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More on Religious Accommodation Requests:

The Telegraph (U.K.) reports (thanks to my friend Manny Klausner for the pointer):

[Muslim w]omen training in several hospitals in England have raised objections to removing their arm coverings in theatre and to rolling up their sleeves when washing their hands, because it is regarded as immodest in Islam.

Universities and NHS trusts fear many more will refuse to co-operate with new Department of Health guidance, introduced this month, which stipulates that all doctors must be "bare below the elbow".

The measure is deemed necessary to stop the spread of infections such as MRSA and Clostridium difficile, which have killed hundreds.

Minutes of a clinical academics' meeting at Liverpool University revealed that female Muslim students at Alder Hey children's hospital had objected to rolling up their sleeves to wear gowns.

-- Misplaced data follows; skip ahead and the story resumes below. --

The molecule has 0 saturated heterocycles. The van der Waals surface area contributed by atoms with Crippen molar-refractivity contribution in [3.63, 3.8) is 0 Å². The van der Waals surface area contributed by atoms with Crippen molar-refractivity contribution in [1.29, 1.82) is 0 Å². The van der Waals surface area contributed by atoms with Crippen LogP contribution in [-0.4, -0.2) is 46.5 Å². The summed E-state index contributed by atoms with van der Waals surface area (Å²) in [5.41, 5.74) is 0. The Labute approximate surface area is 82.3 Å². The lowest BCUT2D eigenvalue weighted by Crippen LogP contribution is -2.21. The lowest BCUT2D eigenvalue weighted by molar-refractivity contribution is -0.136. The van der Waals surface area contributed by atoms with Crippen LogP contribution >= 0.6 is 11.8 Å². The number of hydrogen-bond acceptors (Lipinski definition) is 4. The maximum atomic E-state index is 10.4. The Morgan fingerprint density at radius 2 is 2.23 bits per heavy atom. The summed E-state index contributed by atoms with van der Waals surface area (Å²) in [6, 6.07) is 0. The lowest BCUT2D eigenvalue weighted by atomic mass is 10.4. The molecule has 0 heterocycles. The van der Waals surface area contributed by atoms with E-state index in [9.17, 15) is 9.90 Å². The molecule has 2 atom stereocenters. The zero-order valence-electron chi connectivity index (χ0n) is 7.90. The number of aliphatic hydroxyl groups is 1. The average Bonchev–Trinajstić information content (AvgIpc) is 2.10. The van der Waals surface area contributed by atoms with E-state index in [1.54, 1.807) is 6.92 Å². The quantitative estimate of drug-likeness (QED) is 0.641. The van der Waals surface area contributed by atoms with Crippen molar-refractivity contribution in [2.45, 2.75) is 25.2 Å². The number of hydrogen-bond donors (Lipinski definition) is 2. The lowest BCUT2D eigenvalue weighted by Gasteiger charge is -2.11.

Similar concerns have been raised at Leicester University. Minutes from a medical school committee said that "a number of Muslim females had difficulty in complying with the procedures to roll up sleeves to the elbow for appropriate handwashing".

Sheffield University also reported a case of a Muslim medic who refused to "scrub" as this left her forearms exposed.

Documents from Birmingham University reveal that some students would prefer to quit the course rather than expose their arms, and warn that it could leave trusts open to legal action....

A few thoughts: